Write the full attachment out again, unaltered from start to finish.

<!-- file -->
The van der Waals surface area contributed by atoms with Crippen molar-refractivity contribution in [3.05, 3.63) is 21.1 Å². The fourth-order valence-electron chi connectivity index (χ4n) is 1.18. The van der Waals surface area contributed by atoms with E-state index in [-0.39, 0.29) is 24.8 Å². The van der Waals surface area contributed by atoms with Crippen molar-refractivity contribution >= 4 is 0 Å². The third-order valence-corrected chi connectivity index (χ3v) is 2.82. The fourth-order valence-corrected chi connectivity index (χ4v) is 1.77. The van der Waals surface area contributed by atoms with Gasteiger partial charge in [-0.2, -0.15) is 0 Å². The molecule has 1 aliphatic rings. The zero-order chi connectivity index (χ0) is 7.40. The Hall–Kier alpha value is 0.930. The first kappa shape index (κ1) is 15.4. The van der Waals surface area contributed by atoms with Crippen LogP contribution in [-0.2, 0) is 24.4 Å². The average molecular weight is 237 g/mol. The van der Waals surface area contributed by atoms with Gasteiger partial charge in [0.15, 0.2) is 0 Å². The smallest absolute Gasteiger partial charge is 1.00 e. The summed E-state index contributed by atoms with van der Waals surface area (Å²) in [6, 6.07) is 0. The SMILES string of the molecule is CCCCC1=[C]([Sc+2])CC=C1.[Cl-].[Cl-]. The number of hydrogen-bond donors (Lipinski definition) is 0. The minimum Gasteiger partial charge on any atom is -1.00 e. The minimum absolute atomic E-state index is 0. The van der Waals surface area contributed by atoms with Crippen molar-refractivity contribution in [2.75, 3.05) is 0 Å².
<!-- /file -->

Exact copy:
The van der Waals surface area contributed by atoms with Crippen molar-refractivity contribution in [3.05, 3.63) is 21.1 Å². The fourth-order valence-electron chi connectivity index (χ4n) is 1.18. The van der Waals surface area contributed by atoms with E-state index in [-0.39, 0.29) is 24.8 Å². The van der Waals surface area contributed by atoms with Crippen molar-refractivity contribution >= 4 is 0 Å². The third-order valence-corrected chi connectivity index (χ3v) is 2.82. The fourth-order valence-corrected chi connectivity index (χ4v) is 1.77. The van der Waals surface area contributed by atoms with Gasteiger partial charge in [-0.2, -0.15) is 0 Å². The molecule has 1 aliphatic rings. The zero-order chi connectivity index (χ0) is 7.40. The Hall–Kier alpha value is 0.930. The first kappa shape index (κ1) is 15.4. The van der Waals surface area contributed by atoms with Crippen LogP contribution in [-0.2, 0) is 24.4 Å². The average molecular weight is 237 g/mol. The van der Waals surface area contributed by atoms with Gasteiger partial charge in [0.15, 0.2) is 0 Å². The smallest absolute Gasteiger partial charge is 1.00 e. The summed E-state index contributed by atoms with van der Waals surface area (Å²) in [6, 6.07) is 0. The SMILES string of the molecule is CCCCC1=[C]([Sc+2])CC=C1.[Cl-].[Cl-]. The number of hydrogen-bond donors (Lipinski definition) is 0. The minimum Gasteiger partial charge on any atom is -1.00 e. The minimum absolute atomic E-state index is 0. The van der Waals surface area contributed by atoms with Crippen molar-refractivity contribution in [2.75, 3.05) is 0 Å².